Friday, December 31, 2010

The turning of the year

It was the last harsh winter that started the rot. My plans had been for some dace, roach, chub and grayling fishing when winter came. Looking back I see I did manage some roach and dace fishing, but when the snows came my thoughts of travelling for the grayling and chub went west. I didn't fancy getting snowed in down a remote country lane, and motorway madness didn't appeal either.

When the river season came to a close I missed out on a last gasp barbel for the first time in a few years but was already looking forward to some sunny days and lots of tench. That didn't happen. A combination of work preventing me putting the time in and rain (putting me off sheltering in a bivvy for three days at a time) meant I didn't get to do as much as I had hoped. What time I did put in was hard work. Most of the tench anglers I spoke to said the same. The consensus being that the winter had upset the usual patterns of tench behaviour. When I did drop on the tench the big ones evaded me. I was expecting each run to produce an eight pounder and so didn't set up the tripod to get a self take of the sevens. I wish I had now! In fact I don't recall setting up the tripod once in 2010.

The tench activity lasted just one hectic morning, and despite the cold winter the weed growth was prolific. Perhaps it was nature's way of  compensating, but it made fishing tricky and I left the tench alone early for another year.

Back on the river after barbel and the fire to fish for them had gone. I always need to be learning to stay interested in something, and while I might not know everything about catching barbel I know more than enough to catch them consistently on my regular rivers. It was a simple case of rolling up, casting out, and waiting for the rod tip to pull over. I deliberately ignored banker swims and tried other spots, and still caught. For a combination of reasons driving long distances for short sessions had also lost its appeal, so my sessions on more distant barbel rivers got knocked on the head too.

Having got back in to photography earlier in the year that was providing the challenges I need to keep my mind active and stay sane, so I concentrated on taking photos. Even in my most fanatical periods of fishing I've always maintained that it was only something I did to keep my time filled and my mind occupied. Fishing is not compulsory. I got jaded with pike fishing because it had become almost like a job, turning out in order to get topics to write about and photos to accompany the articles. This blog has been in danger of pushing my fishing that way at times. It's been good to take a break from both the fishing and the blogging.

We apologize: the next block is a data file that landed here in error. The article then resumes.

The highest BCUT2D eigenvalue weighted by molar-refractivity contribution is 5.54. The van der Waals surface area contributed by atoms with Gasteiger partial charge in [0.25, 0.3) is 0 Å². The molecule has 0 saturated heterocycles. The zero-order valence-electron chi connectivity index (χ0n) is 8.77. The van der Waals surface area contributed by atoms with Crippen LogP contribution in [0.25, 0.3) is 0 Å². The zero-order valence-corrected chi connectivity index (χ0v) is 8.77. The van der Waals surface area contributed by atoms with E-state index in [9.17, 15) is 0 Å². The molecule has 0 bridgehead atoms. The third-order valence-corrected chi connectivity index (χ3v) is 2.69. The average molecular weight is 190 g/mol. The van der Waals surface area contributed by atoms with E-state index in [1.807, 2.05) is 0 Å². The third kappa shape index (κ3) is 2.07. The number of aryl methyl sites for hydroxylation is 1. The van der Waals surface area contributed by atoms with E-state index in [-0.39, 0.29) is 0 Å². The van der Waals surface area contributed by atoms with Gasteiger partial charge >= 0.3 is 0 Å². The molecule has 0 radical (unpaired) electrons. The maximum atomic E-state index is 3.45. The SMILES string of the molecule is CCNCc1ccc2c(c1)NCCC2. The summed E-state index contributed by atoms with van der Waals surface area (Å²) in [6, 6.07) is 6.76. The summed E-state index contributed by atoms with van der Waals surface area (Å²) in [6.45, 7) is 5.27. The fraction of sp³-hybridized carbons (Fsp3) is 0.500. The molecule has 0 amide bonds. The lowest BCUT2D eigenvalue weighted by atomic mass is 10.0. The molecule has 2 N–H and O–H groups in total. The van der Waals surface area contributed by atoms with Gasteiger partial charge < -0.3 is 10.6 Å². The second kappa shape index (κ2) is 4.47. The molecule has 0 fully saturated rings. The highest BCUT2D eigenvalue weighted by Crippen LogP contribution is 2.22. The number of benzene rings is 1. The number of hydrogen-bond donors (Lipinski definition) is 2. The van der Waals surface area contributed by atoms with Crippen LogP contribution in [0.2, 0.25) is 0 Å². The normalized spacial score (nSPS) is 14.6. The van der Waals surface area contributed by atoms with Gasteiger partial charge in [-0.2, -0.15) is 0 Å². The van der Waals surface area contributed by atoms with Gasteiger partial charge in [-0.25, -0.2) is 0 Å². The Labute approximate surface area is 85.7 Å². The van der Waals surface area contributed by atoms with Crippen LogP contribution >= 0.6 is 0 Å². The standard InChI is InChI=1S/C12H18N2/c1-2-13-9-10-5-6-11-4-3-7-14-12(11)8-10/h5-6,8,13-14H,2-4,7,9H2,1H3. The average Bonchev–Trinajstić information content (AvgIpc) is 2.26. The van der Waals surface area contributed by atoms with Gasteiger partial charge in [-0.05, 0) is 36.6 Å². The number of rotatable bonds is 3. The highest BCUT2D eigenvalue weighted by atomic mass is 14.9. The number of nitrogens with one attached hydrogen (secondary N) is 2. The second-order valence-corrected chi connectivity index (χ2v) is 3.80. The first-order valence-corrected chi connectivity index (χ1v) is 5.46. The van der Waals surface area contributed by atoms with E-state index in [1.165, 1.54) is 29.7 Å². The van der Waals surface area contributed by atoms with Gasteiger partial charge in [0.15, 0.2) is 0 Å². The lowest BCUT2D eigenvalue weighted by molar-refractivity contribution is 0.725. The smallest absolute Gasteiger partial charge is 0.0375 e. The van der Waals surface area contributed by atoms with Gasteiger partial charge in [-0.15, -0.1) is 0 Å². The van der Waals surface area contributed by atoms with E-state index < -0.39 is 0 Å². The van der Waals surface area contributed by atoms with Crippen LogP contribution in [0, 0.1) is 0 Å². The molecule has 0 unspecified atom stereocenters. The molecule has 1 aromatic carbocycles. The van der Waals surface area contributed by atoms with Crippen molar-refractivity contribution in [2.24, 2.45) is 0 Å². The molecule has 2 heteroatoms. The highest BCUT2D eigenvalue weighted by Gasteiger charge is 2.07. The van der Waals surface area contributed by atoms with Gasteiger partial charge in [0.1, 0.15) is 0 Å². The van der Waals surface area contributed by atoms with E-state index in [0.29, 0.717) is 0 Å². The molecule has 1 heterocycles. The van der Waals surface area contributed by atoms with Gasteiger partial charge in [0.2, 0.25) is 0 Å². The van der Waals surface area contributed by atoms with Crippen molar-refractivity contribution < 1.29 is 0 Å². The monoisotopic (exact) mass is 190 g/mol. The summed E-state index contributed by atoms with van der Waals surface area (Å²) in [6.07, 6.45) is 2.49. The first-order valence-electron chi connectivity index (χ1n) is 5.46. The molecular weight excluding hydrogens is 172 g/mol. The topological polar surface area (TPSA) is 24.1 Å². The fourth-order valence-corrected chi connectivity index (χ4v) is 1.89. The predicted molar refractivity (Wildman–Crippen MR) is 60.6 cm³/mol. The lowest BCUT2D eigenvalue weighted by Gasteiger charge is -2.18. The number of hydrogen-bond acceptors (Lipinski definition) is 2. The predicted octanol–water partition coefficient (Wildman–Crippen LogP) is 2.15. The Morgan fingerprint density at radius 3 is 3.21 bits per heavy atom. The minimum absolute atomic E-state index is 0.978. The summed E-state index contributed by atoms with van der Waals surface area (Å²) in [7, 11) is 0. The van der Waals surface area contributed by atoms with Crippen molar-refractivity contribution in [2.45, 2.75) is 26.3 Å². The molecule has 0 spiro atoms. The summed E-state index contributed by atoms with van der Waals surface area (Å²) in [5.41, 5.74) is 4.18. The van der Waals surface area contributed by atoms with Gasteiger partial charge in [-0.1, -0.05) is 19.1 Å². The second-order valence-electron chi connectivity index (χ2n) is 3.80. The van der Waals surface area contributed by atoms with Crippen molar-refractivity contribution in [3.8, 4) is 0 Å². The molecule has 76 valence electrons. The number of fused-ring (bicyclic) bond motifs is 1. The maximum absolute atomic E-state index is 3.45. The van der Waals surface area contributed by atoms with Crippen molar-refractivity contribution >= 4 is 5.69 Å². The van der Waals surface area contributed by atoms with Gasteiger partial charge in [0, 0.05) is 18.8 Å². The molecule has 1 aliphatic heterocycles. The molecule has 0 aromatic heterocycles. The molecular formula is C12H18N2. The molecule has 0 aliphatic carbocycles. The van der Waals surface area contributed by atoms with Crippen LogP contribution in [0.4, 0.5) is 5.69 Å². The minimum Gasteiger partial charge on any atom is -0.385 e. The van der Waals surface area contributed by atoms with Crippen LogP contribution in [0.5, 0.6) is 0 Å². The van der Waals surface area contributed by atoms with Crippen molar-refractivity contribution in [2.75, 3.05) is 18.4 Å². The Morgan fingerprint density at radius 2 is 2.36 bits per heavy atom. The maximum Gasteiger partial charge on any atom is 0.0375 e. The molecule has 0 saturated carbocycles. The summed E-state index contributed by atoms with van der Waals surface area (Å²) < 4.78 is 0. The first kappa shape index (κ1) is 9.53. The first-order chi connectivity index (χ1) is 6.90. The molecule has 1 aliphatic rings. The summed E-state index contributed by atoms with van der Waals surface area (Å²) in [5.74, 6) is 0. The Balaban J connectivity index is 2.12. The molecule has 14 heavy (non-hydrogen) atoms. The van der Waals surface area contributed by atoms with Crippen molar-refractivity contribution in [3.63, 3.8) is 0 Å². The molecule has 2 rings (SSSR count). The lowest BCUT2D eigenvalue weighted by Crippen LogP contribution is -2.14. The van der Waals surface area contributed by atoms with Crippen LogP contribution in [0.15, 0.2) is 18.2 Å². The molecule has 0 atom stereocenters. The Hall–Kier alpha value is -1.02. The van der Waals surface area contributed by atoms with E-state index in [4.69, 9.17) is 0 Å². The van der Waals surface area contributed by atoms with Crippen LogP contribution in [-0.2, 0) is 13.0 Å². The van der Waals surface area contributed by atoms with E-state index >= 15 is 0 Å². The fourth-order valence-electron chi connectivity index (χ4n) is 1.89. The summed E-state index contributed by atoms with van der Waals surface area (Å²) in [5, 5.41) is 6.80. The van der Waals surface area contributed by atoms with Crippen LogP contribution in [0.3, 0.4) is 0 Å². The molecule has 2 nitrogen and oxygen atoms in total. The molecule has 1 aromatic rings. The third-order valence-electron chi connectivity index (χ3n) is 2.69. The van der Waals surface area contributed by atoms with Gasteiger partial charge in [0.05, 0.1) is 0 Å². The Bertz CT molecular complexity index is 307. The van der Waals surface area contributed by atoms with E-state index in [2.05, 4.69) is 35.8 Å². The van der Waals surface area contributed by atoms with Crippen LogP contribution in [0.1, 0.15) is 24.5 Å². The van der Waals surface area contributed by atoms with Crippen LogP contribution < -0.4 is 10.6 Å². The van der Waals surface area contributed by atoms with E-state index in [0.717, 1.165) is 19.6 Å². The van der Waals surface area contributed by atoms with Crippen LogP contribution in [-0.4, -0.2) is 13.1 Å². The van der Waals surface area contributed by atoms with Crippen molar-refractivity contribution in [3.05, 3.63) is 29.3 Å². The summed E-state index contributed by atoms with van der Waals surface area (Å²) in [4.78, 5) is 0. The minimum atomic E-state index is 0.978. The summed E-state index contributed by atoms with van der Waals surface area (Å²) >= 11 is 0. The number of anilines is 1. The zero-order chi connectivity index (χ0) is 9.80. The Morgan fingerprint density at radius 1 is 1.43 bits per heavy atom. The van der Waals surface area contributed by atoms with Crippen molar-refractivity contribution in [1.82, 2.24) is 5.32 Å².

Good too to take up a camera again after almost 30 years away from 'serious' photography. Like fishing, photography makes you think, and when out in the countryside can put you close to sights that 'ordinary people' don't see. If you go looking with the right eyes. Wildlife highlights for me have included having a young kestrel fly towards me and perch a few yards away, watching two other kestrels fighting on the ground and 'squeaking' a barn owl in close one evening. Close encounters with a stoat, fallow deer, and a reed warbler have also livened up my walks with a camera.

The urge to wet a line still comes over me from time to time as I wander around wet places. More and more these days, however, it's not the size of the fish that spurs me on it's the surroundings to fish in and the methods to use that drive me. There's the bream pit I travel to that I really enjoy fishing although the bream aren't monsters, but there's no night fishing allowed making for a lot of driving at daft hours to put in the long summer day sessions. There isn't even anywhere to kip in the car in the locality, so I don't fish it as much as I'd like to.

I've been wanting to do some stillwater roach fishing for a few years. I find long range feeder fishing enjoyable as you are constantly recasting to keep the feed going in - and the fish hook themselves! A suitable water no too far from home is hard to find. The reservoir is nice enough, and while I enjoy the reliable action the fish aren't quite as big as I'd prefer to catch. Size does still matter, a few pound plus fish now and then would be nice.  I did have another couple of waters lined up for a try at roaching this winter (and I was going to chuck some pike baits out) - but the serious cold snap that has rounded off this year put the lid (literally) on those plans for now!

As it has warmed up recently, probably only temporarily, I'm starting to think of fishing again. I've not quite got the photography bug out of my system, but I want to get some more fish caught. What I need is an incentive, a challenge, something new. A possibility of joining a syndicate on a quiet lake has got me thinking of spring. I really must make sure I manage work commitments better this coming spring and put some quality tench time in somewhere or other.

My list of big fish isn't too spectacular this year - a reflection of the lack of effort I've put in, although it's better than I'd remembered and a few years ago I'd have been over the moon with the barbel, bream and tench (the male tench is still a good one by my standards). One can get a bit complacent I guess. However, I still wish I'd weighed more of those dace...
  • Barbel - 9-13
  • Bream - 7-15
  • Dace - 0-08
  • Roach - 1-06
  • Tench - 7-13 (f), 6-14 (m)
No fish photos, but here are a few that aren't of fish.

Roll on spring.

Happy new year!